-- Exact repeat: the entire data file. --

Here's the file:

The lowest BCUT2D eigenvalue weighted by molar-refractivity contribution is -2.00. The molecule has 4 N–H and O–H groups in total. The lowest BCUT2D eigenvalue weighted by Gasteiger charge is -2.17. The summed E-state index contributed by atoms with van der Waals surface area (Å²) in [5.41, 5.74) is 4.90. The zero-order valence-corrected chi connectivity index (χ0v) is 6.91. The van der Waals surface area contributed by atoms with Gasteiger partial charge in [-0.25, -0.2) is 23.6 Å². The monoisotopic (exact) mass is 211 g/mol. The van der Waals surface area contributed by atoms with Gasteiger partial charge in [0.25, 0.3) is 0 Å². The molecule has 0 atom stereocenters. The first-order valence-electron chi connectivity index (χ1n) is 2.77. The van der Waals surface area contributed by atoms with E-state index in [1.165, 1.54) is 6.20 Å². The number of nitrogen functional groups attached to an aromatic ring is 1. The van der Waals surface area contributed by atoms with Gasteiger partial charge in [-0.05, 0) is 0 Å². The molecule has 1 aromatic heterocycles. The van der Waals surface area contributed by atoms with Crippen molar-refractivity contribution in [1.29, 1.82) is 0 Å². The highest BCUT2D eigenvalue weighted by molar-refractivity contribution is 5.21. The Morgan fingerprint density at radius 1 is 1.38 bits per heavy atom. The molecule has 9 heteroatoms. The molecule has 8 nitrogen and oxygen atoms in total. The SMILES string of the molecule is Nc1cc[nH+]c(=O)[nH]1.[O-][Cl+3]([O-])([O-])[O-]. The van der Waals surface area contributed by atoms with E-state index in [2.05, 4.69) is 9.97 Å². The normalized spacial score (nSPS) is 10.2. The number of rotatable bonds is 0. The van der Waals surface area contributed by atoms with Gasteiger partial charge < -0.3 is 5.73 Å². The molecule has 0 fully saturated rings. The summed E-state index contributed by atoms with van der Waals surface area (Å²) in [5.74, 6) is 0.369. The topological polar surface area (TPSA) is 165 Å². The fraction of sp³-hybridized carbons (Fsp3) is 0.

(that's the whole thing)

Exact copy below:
The lowest BCUT2D eigenvalue weighted by molar-refractivity contribution is -2.00. The molecule has 4 N–H and O–H groups in total. The lowest BCUT2D eigenvalue weighted by Gasteiger charge is -2.17. The summed E-state index contributed by atoms with van der Waals surface area (Å²) in [5.41, 5.74) is 4.90. The zero-order valence-corrected chi connectivity index (χ0v) is 6.91. The van der Waals surface area contributed by atoms with Gasteiger partial charge in [-0.25, -0.2) is 23.6 Å². The monoisotopic (exact) mass is 211 g/mol. The van der Waals surface area contributed by atoms with Gasteiger partial charge in [0.25, 0.3) is 0 Å². The molecule has 0 atom stereocenters. The first-order valence-electron chi connectivity index (χ1n) is 2.77. The van der Waals surface area contributed by atoms with E-state index in [1.165, 1.54) is 6.20 Å². The number of nitrogen functional groups attached to an aromatic ring is 1. The van der Waals surface area contributed by atoms with Gasteiger partial charge in [-0.05, 0) is 0 Å². The molecule has 1 aromatic heterocycles. The van der Waals surface area contributed by atoms with Crippen molar-refractivity contribution in [1.29, 1.82) is 0 Å². The highest BCUT2D eigenvalue weighted by molar-refractivity contribution is 5.21. The Morgan fingerprint density at radius 1 is 1.38 bits per heavy atom. The molecule has 9 heteroatoms. The molecule has 8 nitrogen and oxygen atoms in total. The SMILES string of the molecule is Nc1cc[nH+]c(=O)[nH]1.[O-][Cl+3]([O-])([O-])[O-]. The van der Waals surface area contributed by atoms with E-state index in [2.05, 4.69) is 9.97 Å². The normalized spacial score (nSPS) is 10.2. The number of rotatable bonds is 0. The van der Waals surface area contributed by atoms with Gasteiger partial charge < -0.3 is 5.73 Å². The molecule has 0 fully saturated rings. The summed E-state index contributed by atoms with van der Waals surface area (Å²) in [5.74, 6) is 0.369. The topological polar surface area (TPSA) is 165 Å². The fraction of sp³-hybridized carbons (Fsp3) is 0.